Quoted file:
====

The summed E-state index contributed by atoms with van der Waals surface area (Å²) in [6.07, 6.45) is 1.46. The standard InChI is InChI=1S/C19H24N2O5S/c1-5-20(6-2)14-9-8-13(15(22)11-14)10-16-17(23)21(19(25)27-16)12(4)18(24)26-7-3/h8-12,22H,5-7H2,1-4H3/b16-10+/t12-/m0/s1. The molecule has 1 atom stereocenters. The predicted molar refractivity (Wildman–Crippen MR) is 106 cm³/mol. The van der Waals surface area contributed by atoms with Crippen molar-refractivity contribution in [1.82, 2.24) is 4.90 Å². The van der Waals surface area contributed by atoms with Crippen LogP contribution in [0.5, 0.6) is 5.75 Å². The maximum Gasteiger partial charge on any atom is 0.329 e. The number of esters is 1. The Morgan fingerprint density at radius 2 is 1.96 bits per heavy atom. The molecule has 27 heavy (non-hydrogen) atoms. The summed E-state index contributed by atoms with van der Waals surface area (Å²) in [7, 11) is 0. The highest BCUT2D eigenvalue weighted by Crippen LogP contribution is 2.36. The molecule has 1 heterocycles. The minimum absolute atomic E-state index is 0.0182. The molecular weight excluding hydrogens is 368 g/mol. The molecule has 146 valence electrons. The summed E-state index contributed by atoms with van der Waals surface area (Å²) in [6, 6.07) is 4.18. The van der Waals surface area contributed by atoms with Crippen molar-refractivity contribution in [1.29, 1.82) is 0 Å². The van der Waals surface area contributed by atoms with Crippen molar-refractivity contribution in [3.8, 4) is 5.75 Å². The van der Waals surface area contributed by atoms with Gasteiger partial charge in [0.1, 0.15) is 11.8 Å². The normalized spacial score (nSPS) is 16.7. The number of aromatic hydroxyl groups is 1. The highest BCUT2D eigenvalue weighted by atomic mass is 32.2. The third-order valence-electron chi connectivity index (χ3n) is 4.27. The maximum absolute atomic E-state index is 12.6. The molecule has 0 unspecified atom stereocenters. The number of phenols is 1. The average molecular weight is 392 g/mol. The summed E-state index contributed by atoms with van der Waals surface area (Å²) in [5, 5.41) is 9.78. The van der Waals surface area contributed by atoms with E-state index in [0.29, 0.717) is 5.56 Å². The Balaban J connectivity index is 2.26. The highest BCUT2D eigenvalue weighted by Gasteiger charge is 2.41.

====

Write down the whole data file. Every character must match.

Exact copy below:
The summed E-state index contributed by atoms with van der Waals surface area (Å²) in [6.07, 6.45) is 1.46. The standard InChI is InChI=1S/C19H24N2O5S/c1-5-20(6-2)14-9-8-13(15(22)11-14)10-16-17(23)21(19(25)27-16)12(4)18(24)26-7-3/h8-12,22H,5-7H2,1-4H3/b16-10+/t12-/m0/s1. The molecule has 1 atom stereocenters. The predicted molar refractivity (Wildman–Crippen MR) is 106 cm³/mol. The van der Waals surface area contributed by atoms with Crippen molar-refractivity contribution in [1.82, 2.24) is 4.90 Å². The van der Waals surface area contributed by atoms with Crippen LogP contribution in [0.5, 0.6) is 5.75 Å². The maximum Gasteiger partial charge on any atom is 0.329 e. The number of esters is 1. The Morgan fingerprint density at radius 2 is 1.96 bits per heavy atom. The molecule has 27 heavy (non-hydrogen) atoms. The summed E-state index contributed by atoms with van der Waals surface area (Å²) in [7, 11) is 0. The highest BCUT2D eigenvalue weighted by Crippen LogP contribution is 2.36. The molecule has 1 heterocycles. The minimum absolute atomic E-state index is 0.0182. The molecular weight excluding hydrogens is 368 g/mol. The molecule has 146 valence electrons. The summed E-state index contributed by atoms with van der Waals surface area (Å²) in [6, 6.07) is 4.18. The van der Waals surface area contributed by atoms with Crippen molar-refractivity contribution in [1.29, 1.82) is 0 Å². The van der Waals surface area contributed by atoms with Crippen molar-refractivity contribution in [3.8, 4) is 5.75 Å². The van der Waals surface area contributed by atoms with Gasteiger partial charge in [0.1, 0.15) is 11.8 Å². The normalized spacial score (nSPS) is 16.7. The number of aromatic hydroxyl groups is 1. The highest BCUT2D eigenvalue weighted by atomic mass is 32.2. The third-order valence-electron chi connectivity index (χ3n) is 4.27. The maximum absolute atomic E-state index is 12.6. The molecule has 0 unspecified atom stereocenters. The number of phenols is 1. The average molecular weight is 392 g/mol. The summed E-state index contributed by atoms with van der Waals surface area (Å²) in [5, 5.41) is 9.78. The van der Waals surface area contributed by atoms with E-state index in [0.29, 0.717) is 5.56 Å². The Balaban J connectivity index is 2.26. The highest BCUT2D eigenvalue weighted by Gasteiger charge is 2.41.